We contacted the headquarters of the Jehovahís Witnesses. We were told that for patients such as Kevin, as well as for his parents, the Watchtower Society established a department in 1988 known as Hospital Information Services3 (HIS). They in turn established Hospital Liaison Committees in 120 major cities throughout the United States. These committees are available 24 hours a day, seven days a week. They serve as intermediaries between Witness patients and health-care communities, helping Witness families to locate cooperative doctors and helping interested doctors to keep up-to-date with the latest developments in bloodless medicine and surgery. The liaison committees also help arrange consultations between physicians at one medical center and those at other medical centers who may have more experience in treating the problems in question without blood.
According to Chicago Hope, Kevinís parents were as responsible as Kevin for the decision not to accept a blood transfusion. In real life, Kevinís decision would suffice for the hospital and surgeon to respect his choice of treatment, as he is a competent adult who is about to enter college. Chicago Hope further dramatizes his medical condition by making the patient one of Jehovah's Witnesses who will not accept blood transfusions. Chicago Hope portrays the Witnesses as having no knowledge of medical alternatives to blood. To the contrary, Jehovahís Witnesses are generally aware of the alternatives to blood transfusion. In real life, Jehovah's Witnesses are encouraged to carry an Advance Medical Directive/Release and an executed Durable Power of Attorney (DPA). These legal documents outline acceptable nonblood methods of treatment in case of an emergency. For example, a DPA could list the following alternatives or additional methods of treatment: Cell Saver--a device used during surgery that circulates the blood outside the body, washes it and returns it in a continuous circuit Hemodilution--a process whereby the blood is diluted Erythropoietin--a synthetic hormone that stimulates the body to create more red blood cells to increase the blood oxygen-carrying capacity In the event that the use of blood becomes an issue, Jehovah's Witness patients like Kevin would contact an HLC through their local congregation. HLC representatives would be available to assist Kevin and his family and provide information to the medical staff, whether at a bloodless center or not.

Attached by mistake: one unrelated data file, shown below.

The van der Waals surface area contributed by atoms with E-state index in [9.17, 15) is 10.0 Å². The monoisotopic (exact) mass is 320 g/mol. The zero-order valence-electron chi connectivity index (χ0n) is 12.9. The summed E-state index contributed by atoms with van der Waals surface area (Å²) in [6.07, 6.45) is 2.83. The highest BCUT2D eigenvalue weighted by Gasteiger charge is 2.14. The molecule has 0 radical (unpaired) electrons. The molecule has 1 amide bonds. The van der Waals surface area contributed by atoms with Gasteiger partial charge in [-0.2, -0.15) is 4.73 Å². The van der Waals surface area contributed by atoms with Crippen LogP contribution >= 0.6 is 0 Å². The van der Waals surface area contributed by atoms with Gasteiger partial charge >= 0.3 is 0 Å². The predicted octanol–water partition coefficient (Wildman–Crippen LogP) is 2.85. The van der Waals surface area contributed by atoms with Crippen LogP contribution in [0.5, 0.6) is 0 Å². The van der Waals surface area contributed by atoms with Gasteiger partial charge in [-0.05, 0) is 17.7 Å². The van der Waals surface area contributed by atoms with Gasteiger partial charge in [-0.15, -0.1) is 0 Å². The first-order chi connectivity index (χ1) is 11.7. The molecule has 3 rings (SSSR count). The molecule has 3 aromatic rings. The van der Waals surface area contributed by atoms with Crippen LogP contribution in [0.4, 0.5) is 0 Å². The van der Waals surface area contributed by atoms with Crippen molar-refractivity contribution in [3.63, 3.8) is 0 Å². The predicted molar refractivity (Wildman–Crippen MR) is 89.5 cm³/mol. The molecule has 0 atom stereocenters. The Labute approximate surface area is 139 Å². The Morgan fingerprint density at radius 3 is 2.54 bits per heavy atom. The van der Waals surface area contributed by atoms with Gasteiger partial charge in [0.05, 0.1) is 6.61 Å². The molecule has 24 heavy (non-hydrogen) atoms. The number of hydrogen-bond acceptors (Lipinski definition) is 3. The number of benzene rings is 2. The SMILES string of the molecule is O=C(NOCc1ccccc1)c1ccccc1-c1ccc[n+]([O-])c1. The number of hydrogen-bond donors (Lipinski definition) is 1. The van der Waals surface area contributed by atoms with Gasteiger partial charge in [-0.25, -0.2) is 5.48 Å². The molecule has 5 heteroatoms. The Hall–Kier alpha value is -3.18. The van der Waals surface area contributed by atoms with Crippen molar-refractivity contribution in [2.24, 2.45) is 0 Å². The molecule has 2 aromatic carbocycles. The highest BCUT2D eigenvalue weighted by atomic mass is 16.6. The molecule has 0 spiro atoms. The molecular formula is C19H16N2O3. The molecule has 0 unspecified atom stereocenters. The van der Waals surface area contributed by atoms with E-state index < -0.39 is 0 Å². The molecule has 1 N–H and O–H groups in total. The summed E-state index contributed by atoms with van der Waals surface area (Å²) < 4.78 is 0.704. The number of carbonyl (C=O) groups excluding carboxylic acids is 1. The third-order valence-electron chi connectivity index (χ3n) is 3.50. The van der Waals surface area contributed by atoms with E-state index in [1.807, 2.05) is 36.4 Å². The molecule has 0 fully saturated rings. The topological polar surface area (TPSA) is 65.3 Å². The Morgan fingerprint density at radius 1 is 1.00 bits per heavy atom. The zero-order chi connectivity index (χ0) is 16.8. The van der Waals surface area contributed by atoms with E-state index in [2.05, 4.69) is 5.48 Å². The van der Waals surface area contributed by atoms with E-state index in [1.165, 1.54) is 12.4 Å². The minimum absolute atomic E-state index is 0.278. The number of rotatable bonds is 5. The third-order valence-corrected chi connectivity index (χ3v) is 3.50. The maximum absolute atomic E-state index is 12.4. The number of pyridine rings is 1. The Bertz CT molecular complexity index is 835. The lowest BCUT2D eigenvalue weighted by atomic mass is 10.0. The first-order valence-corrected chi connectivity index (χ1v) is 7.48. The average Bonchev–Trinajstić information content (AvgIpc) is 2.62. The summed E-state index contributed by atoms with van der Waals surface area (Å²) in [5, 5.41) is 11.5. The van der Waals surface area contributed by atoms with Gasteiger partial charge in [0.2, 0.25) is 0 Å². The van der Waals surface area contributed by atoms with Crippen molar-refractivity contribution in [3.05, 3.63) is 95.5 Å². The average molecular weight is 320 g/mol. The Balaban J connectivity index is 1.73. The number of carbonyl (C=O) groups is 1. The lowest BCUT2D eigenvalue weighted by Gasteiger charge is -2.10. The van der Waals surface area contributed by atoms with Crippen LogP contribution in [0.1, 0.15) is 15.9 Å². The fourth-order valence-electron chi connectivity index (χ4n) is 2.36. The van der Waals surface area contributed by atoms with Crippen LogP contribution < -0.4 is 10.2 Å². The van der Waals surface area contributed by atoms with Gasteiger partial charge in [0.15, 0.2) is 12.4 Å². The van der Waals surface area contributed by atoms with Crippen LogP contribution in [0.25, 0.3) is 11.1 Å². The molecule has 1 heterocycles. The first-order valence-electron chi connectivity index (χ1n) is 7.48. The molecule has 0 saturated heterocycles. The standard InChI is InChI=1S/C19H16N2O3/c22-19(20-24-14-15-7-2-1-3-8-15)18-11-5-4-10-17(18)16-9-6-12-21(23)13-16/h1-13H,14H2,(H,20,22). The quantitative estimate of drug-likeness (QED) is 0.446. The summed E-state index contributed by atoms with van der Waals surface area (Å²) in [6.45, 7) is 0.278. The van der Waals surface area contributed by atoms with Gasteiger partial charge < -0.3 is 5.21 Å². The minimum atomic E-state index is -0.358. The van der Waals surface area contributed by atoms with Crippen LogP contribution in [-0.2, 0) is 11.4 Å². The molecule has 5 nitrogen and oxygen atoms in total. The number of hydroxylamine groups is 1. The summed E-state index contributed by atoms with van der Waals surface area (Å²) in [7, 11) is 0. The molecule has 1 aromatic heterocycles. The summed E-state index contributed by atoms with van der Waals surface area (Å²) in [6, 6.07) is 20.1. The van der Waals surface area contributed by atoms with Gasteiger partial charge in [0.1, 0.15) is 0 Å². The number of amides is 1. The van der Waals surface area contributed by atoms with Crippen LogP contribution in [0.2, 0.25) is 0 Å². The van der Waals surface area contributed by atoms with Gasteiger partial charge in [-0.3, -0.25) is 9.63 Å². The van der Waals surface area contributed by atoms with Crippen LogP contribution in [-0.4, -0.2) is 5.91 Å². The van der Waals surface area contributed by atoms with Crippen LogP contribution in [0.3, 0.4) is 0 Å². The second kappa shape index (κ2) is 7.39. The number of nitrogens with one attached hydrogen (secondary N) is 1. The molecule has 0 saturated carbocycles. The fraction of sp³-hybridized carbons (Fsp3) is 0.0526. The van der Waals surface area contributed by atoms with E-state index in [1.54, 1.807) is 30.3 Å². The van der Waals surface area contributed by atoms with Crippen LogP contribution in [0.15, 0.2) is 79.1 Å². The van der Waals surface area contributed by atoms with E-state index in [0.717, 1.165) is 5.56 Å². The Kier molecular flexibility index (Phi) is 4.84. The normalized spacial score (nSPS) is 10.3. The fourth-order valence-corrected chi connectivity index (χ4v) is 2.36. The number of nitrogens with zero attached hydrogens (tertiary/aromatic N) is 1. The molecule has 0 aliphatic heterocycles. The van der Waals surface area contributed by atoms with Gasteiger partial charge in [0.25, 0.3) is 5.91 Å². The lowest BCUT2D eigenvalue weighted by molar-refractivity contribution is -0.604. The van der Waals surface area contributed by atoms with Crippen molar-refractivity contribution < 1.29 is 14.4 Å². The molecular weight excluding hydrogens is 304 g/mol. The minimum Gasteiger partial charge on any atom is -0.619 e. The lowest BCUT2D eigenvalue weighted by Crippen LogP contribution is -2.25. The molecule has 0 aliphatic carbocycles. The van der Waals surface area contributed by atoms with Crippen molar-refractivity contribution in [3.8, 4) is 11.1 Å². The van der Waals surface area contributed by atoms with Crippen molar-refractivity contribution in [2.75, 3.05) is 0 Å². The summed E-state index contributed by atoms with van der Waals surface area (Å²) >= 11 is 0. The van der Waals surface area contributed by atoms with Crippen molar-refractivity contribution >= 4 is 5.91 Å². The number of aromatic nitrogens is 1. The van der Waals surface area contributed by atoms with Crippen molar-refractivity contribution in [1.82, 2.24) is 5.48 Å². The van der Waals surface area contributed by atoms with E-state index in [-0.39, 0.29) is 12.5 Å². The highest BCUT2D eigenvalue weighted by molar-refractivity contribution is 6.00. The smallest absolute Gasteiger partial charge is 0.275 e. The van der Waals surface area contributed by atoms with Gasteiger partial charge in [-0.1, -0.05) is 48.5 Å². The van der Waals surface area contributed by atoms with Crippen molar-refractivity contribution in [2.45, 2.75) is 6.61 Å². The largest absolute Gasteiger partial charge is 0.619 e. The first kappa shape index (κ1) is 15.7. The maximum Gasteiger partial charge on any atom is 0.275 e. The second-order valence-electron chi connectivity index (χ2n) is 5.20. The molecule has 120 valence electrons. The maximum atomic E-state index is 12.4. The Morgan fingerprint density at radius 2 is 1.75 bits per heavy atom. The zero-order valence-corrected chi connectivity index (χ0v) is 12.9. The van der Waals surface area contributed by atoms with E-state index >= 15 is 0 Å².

Administering unwanted medical treatment is illegal, which was certainly noted in this story line, and should be noted by those physicians and surgeons who feel it necessary to take it upon themselves to administer blood despite the patient's firm conviction to "abstain from blood," for whatever reason that may be, religious or otherwise. A Message to Chicago Hope Producers There are over 70 hospitals in the United States that use proven nonblood alternatives to treat patients. These hospitals perform every type of medical procedure from open-heart surgery and heart transplants to liver transplants and very complicated cancer surgeries all without blood. Quite often patients are transferred to these facilities by surgeons who in all modesty feel unprepared to treat them without having blood as a safety net. Patients seeking treatment without the use of blood appreciate a medical center that is committed to caring for the whole patient physically, mentally, and spiritually. The Chicago Hope episode in question focused mainly on a legal and ethical mistake made by the surgeon. We are convinced that had the writers taken the time to portray the situation in a more honest and realistic light, it would have been just as dramatic or even more so, and the general public would have gained a deeper, more insightful understanding of patientsí rights, alternatives to blood transfusions, and the beliefs of Jehovahís Witnesses. All information is from: http://www.noblood.com/